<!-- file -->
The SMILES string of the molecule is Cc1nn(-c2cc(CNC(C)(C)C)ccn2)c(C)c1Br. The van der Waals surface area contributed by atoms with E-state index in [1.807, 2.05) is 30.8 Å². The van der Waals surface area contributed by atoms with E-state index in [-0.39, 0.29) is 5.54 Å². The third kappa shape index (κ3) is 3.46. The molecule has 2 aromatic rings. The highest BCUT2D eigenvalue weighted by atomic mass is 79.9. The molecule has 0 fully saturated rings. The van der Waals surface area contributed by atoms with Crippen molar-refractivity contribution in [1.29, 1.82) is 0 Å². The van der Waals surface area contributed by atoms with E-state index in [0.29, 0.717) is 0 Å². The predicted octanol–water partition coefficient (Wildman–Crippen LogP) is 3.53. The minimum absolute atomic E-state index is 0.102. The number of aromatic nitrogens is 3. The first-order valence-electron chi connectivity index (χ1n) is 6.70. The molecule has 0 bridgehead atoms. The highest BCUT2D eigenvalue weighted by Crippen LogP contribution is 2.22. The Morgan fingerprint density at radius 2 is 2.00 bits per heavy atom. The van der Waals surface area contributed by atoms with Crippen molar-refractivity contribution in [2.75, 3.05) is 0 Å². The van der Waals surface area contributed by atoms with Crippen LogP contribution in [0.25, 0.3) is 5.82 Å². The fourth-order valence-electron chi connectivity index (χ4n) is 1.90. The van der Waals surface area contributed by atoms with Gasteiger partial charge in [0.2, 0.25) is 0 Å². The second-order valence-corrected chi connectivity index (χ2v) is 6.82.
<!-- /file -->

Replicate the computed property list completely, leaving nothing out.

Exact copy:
The SMILES string of the molecule is Cc1nn(-c2cc(CNC(C)(C)C)ccn2)c(C)c1Br. The van der Waals surface area contributed by atoms with E-state index in [1.807, 2.05) is 30.8 Å². The van der Waals surface area contributed by atoms with E-state index in [-0.39, 0.29) is 5.54 Å². The third kappa shape index (κ3) is 3.46. The molecule has 2 aromatic rings. The highest BCUT2D eigenvalue weighted by atomic mass is 79.9. The molecule has 0 fully saturated rings. The van der Waals surface area contributed by atoms with Crippen molar-refractivity contribution in [1.29, 1.82) is 0 Å². The van der Waals surface area contributed by atoms with E-state index in [0.29, 0.717) is 0 Å². The predicted octanol–water partition coefficient (Wildman–Crippen LogP) is 3.53. The minimum absolute atomic E-state index is 0.102. The number of aromatic nitrogens is 3. The first-order valence-electron chi connectivity index (χ1n) is 6.70. The molecule has 0 bridgehead atoms. The highest BCUT2D eigenvalue weighted by Crippen LogP contribution is 2.22. The Morgan fingerprint density at radius 2 is 2.00 bits per heavy atom. The van der Waals surface area contributed by atoms with Crippen molar-refractivity contribution in [2.75, 3.05) is 0 Å². The van der Waals surface area contributed by atoms with Crippen LogP contribution in [0.25, 0.3) is 5.82 Å². The fourth-order valence-electron chi connectivity index (χ4n) is 1.90. The van der Waals surface area contributed by atoms with Gasteiger partial charge in [0.2, 0.25) is 0 Å². The second-order valence-corrected chi connectivity index (χ2v) is 6.82.